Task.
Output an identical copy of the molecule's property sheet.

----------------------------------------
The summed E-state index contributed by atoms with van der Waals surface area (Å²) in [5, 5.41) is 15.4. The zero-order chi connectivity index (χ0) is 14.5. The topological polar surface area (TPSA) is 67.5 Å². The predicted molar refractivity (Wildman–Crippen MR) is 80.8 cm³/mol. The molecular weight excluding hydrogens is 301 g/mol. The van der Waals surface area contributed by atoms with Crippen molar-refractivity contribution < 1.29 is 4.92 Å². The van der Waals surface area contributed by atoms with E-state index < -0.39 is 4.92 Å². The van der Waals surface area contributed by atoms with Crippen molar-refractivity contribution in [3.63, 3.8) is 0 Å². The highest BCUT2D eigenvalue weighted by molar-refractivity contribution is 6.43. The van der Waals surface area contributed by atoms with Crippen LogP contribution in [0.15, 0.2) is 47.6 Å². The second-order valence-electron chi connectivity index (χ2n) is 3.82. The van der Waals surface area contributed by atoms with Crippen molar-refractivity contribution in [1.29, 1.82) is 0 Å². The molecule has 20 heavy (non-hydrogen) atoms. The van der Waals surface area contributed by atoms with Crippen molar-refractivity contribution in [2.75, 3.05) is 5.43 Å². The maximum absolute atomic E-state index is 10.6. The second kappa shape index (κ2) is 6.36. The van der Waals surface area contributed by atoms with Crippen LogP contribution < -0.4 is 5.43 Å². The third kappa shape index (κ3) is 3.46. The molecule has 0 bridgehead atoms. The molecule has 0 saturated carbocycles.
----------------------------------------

The summed E-state index contributed by atoms with van der Waals surface area (Å²) in [5, 5.41) is 15.4. The zero-order chi connectivity index (χ0) is 14.5. The topological polar surface area (TPSA) is 67.5 Å². The predicted molar refractivity (Wildman–Crippen MR) is 80.8 cm³/mol. The molecular weight excluding hydrogens is 301 g/mol. The van der Waals surface area contributed by atoms with Crippen molar-refractivity contribution < 1.29 is 4.92 Å². The van der Waals surface area contributed by atoms with E-state index < -0.39 is 4.92 Å². The van der Waals surface area contributed by atoms with Crippen molar-refractivity contribution in [3.63, 3.8) is 0 Å². The highest BCUT2D eigenvalue weighted by molar-refractivity contribution is 6.43. The van der Waals surface area contributed by atoms with Crippen LogP contribution in [0.15, 0.2) is 47.6 Å². The second-order valence-electron chi connectivity index (χ2n) is 3.82. The van der Waals surface area contributed by atoms with Crippen molar-refractivity contribution in [1.29, 1.82) is 0 Å². The molecule has 20 heavy (non-hydrogen) atoms. The van der Waals surface area contributed by atoms with Crippen molar-refractivity contribution in [2.75, 3.05) is 5.43 Å². The maximum absolute atomic E-state index is 10.6. The second kappa shape index (κ2) is 6.36. The van der Waals surface area contributed by atoms with Crippen LogP contribution < -0.4 is 5.43 Å². The third kappa shape index (κ3) is 3.46. The molecule has 0 bridgehead atoms. The molecule has 0 saturated carbocycles.